Between the Canoe Outpost and the US 27 Bridge, which is the halfway point, we each managed to catch a lot of little and nice bass, both largemouth and Suwannee’s.   We also lost a few more fish, but caught more than we lost.  All the fish were caught from some form of lay downs (brushy or not).  Also, somewhere in the middle of this section Daniel started fishing with “my” Zoom Vibritail Speed Worms, and he was turned into a convert to their versatility.  Vibritails can be crawled on the bottom like a worm, slow-rolled like a spinnerbait, or buzzed on top. Ninety-nine percent (99%) of the fish caught this day were caught with Texas-rigged watermelon/red Zoom Vibritail speed worms.

Under the US 27 bridge at 4:00 and we still had 1 ½ hours left to paddle, and we had to be out of Rum Island park by 6:00.  We decided it was good day already and needed to “haul the mail” back to the ramp and agreed to stop and fish only “prime” spots, which seemed to be everywhere when you’re not fishing.  An hour and a half of grueling paddling and a few small fish later we arrived at Rum Island Park and beached the canoe on the boat ramp.  I went to get the truck and relieve myself of a few Diet Mt. Dews.  Meanwhile Daniel caught the last bass of the day while fishing from the boatramp; it was a nice little Suwannee.  I tried to take a picture but it slipped out of his hands and under the canoe to safety.

Oh yea, plenty of largies too!

Oh yea, plenty of largies too!

I have made several trips to the Santa Fe since this initial trip, and in most cases have always had good luck.   I generally catch more Suwannee bass than largemouth’s.  When the fish are biting and the river is “on”, my catch ratio is about 3 Suwannee’s to 1 largemouth (3:1).  Suwannee bass are “historically” known to prefer shoals and current.  This may be the case on other rivers, but my belief is that Suwannee’s are so prevalent on the Santa Fe that they can be caught on all types of structure and in any velocity of current.  They will also eat the same lures for largemouth fishing, so feel free to throw the “kitchen sink” when targeting Suwannee’s.  Texas-rigged worms are my lures of choice, as well as chatterbaits, jointed minnows, and spinnerbaits.

If you want to plan a trip to the Santa Fe River, you are in luck.  The Santa Fe River offers many access options which do not require shuttle service, but it’s there if you need it.  Here are some trip recommendations for the “upper” section of the Santa Fe:

  1. Canoe Outpost/Hwy 441 upstream:  This is a 3 mile easy upstream paddle which should keep you busy for a few hours, at least.
  2. US 27 upstream or downstream (depending on current):  Good deep pools on either side.  Above US27 there are a few shallow rocky sections that are easily portaged in ankle deep water (feels good on a hot day!).
  3. US 27 to Rum Island Park:  Good deep pool section.  Rum Island Park take-out is quick 10 minute drive to leave a vehicle.
  4. Rum Island Park upstream or downstream (depending on current).  We learned you can catch fish from the boat ramp!
  5. SR 47 Bridge upstream or downstream (depending on current).  Powerboats are more prevalent downstream of SR 47.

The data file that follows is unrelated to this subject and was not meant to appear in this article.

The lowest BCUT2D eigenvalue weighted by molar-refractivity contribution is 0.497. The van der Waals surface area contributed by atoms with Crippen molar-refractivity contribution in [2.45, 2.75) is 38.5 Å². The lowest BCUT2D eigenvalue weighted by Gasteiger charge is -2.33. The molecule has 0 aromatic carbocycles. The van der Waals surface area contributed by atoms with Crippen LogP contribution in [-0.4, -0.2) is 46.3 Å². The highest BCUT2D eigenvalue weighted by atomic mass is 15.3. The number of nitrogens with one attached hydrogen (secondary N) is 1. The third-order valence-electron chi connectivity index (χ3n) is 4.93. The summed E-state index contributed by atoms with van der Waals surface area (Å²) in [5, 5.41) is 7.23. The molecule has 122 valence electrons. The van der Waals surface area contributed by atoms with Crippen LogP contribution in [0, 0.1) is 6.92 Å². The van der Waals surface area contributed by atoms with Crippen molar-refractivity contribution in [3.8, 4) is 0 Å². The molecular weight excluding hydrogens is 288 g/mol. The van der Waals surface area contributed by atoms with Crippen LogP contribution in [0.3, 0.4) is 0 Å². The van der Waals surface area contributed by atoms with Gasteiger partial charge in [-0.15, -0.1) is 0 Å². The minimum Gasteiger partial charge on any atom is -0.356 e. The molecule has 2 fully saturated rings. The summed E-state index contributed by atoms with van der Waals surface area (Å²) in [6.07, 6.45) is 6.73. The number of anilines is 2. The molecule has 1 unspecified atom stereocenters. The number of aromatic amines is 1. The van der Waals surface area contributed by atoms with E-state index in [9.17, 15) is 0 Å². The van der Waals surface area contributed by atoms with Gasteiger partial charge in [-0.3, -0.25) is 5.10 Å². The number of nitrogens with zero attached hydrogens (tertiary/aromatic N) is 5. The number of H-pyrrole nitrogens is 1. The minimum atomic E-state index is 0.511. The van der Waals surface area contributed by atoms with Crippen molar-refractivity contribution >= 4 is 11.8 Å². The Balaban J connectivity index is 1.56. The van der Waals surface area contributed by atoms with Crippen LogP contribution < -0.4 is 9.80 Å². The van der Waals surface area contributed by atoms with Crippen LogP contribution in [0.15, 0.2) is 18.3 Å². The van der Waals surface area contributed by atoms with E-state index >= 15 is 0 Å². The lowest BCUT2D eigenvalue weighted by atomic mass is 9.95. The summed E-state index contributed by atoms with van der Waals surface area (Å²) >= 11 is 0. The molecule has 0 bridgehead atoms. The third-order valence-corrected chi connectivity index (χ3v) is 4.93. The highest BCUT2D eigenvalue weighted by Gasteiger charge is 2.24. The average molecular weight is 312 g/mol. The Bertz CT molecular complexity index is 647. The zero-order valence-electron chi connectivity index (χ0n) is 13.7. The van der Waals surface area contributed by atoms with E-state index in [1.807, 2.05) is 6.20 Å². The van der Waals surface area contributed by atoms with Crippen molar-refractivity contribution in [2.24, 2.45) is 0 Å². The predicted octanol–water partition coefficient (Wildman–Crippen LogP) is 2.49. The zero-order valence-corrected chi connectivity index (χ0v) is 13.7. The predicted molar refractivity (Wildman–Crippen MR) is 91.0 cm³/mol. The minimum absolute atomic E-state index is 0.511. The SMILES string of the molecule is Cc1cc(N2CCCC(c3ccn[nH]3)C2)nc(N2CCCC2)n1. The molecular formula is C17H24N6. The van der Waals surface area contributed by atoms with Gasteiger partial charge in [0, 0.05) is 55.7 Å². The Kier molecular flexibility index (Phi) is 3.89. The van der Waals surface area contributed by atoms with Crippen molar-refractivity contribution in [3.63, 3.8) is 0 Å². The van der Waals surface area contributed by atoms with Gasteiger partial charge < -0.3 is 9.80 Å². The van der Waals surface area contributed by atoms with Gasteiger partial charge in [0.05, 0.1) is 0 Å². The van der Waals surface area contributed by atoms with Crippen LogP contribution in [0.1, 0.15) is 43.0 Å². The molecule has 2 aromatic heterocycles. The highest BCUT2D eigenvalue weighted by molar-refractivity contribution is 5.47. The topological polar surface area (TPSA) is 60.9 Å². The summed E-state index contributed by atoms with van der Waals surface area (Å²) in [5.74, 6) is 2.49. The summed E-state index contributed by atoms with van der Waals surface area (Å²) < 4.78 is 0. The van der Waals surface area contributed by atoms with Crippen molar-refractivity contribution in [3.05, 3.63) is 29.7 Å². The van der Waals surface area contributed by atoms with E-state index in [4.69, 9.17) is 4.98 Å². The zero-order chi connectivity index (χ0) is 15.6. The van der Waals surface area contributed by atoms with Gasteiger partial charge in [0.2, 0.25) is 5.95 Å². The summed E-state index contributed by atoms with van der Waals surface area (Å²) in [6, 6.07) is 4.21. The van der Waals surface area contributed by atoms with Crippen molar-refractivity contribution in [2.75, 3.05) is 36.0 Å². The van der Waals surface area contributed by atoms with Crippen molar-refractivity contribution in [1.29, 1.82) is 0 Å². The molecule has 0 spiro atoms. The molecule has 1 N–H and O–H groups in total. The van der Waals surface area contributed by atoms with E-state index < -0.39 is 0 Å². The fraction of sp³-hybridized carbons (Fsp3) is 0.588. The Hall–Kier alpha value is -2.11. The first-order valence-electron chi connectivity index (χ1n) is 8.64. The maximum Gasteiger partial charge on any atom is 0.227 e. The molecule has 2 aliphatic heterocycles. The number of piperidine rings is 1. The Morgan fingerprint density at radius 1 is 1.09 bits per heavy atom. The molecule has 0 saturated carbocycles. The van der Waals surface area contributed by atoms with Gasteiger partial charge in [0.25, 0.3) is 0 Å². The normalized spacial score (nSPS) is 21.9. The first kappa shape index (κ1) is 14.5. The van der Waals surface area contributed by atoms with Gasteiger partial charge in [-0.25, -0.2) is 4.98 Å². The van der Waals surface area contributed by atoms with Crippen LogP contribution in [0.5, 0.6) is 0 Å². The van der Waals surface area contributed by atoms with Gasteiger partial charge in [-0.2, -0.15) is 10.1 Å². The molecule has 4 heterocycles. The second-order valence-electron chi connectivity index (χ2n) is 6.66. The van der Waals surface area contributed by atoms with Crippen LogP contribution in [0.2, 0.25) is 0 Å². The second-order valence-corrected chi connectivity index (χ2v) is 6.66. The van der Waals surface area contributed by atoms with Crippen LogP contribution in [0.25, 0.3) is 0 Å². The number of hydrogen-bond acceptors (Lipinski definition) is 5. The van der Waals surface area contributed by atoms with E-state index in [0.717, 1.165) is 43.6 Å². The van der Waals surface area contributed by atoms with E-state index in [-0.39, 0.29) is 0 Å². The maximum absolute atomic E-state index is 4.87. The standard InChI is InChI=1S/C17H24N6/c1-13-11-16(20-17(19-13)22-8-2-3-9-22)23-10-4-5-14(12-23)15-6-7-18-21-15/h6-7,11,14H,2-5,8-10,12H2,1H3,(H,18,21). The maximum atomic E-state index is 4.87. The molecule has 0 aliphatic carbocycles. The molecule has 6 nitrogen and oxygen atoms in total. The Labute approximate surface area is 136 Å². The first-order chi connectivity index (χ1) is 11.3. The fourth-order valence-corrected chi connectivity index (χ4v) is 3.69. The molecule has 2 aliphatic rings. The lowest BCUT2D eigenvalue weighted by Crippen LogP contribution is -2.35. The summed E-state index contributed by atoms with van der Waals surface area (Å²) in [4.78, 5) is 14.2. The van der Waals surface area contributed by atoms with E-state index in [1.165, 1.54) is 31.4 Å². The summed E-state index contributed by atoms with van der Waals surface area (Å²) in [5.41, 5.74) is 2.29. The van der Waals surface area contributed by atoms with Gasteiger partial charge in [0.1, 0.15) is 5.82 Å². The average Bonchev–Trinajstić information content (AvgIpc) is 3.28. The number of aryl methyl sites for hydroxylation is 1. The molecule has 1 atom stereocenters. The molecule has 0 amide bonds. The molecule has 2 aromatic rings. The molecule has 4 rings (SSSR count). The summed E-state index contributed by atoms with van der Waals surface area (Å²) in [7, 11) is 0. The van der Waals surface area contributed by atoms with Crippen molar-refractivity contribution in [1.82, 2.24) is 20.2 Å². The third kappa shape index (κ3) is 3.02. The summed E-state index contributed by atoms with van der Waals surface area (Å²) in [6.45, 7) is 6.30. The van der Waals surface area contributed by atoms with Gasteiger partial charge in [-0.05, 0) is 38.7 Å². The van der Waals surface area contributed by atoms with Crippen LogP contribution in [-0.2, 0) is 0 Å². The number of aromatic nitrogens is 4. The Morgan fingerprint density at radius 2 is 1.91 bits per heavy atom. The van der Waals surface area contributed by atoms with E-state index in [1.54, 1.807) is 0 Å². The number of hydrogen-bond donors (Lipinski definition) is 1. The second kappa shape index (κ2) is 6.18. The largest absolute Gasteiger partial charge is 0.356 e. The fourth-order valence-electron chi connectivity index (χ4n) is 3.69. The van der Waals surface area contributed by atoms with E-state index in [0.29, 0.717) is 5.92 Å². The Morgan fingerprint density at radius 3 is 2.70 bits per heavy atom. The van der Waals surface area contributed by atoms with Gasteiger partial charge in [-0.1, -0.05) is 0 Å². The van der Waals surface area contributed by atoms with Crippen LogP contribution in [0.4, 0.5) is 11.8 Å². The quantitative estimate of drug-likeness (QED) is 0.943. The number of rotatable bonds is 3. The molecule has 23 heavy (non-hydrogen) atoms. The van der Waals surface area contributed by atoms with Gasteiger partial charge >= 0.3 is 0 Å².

In addition to these access points, there are numerous public ramps springs, and campgrounds that offer additional access.   For example, Blue and Ginnie Springs offer camping for a fee, as well as O’Leno State Park which offers access to the “upper” upper section of the Santa Fe River.  If you go on a weekend be prepared to see a lot of canoe traffic between High Springs and Rum Island.  Most are just canoeing but there are a number of people fishing as well.  My recommendation is to go on a weekday if possible.

I hope this article inspires you to explore the Santa Fe River on your next trip to Florida.  It’s certainly a jewel of Florida.  Let’s just keep this secret to ourselves, and please practice catch-and-release at least with the little Suwannee’s, they need our protection.

An average Suwannee up close...look at the color.  These are special fish!

An average Suwannee up close...look at the color. These are special fish!

5 Responses to “Discover Florida’s “Bronzeback” Bass”

  1. PawPaw says:

    Pip…..this was a very good story of your experience fishing for the Suwannee bass on the Santa Fe River in Fla. I have never fished for the Suwanee but hope to do so before I take my final dirt bath!! Thanks for sharing with us all!

  2. Radsdog says:

    Nice story – I lived in Tallahassee back in the eighties and fished the Wacissa and other rivers close to Tallahassee and in the Panhandle. Brought back many good memories of those canoe trips. Maybe I can get back down there for a Suwannee.

  3. sumtershoaliefan says:

    Nice write up Pip. I’ve fished for suwanees and they are a blast.

  4. Jump n Fish says:

    Thanks for the story. I’ll have to add that one to my list in addition to the other 10 places I want to try in the next couple years. There’s just so much out there I need to see. This country is truly blessed with such a diversity of ecosystems.

  5. IamBare says:

    Thanks for sharing some great information. I have floated the Santa Fe and have fished the Suwanee a couple times. These are beautiful rivers and I hope to make it back soon.